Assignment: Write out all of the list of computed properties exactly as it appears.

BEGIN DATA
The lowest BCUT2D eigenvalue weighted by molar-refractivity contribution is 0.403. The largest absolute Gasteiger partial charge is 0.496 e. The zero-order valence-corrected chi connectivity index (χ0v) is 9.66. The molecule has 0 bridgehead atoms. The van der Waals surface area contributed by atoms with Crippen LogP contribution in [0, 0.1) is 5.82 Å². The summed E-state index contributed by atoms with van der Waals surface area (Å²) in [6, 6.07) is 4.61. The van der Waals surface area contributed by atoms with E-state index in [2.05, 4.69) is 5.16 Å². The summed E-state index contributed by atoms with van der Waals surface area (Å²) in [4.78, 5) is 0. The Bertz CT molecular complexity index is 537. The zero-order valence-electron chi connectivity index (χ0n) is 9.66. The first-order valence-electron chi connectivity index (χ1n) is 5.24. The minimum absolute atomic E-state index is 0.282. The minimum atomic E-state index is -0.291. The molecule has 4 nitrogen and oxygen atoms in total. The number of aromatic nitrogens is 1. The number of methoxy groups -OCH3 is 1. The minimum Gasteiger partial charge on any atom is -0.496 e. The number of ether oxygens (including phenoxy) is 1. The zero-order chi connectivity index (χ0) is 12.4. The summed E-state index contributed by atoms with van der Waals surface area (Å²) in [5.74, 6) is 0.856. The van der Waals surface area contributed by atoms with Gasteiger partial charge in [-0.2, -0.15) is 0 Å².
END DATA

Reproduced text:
The lowest BCUT2D eigenvalue weighted by molar-refractivity contribution is 0.403. The largest absolute Gasteiger partial charge is 0.496 e. The zero-order valence-corrected chi connectivity index (χ0v) is 9.66. The molecule has 0 bridgehead atoms. The van der Waals surface area contributed by atoms with Crippen LogP contribution in [0, 0.1) is 5.82 Å². The summed E-state index contributed by atoms with van der Waals surface area (Å²) in [6, 6.07) is 4.61. The van der Waals surface area contributed by atoms with E-state index in [2.05, 4.69) is 5.16 Å². The summed E-state index contributed by atoms with van der Waals surface area (Å²) in [4.78, 5) is 0. The Bertz CT molecular complexity index is 537. The zero-order valence-electron chi connectivity index (χ0n) is 9.66. The first-order valence-electron chi connectivity index (χ1n) is 5.24. The minimum absolute atomic E-state index is 0.282. The minimum atomic E-state index is -0.291. The molecule has 4 nitrogen and oxygen atoms in total. The number of aromatic nitrogens is 1. The number of methoxy groups -OCH3 is 1. The minimum Gasteiger partial charge on any atom is -0.496 e. The number of ether oxygens (including phenoxy) is 1. The zero-order chi connectivity index (χ0) is 12.4. The summed E-state index contributed by atoms with van der Waals surface area (Å²) in [5.74, 6) is 0.856. The van der Waals surface area contributed by atoms with Gasteiger partial charge in [-0.2, -0.15) is 0 Å².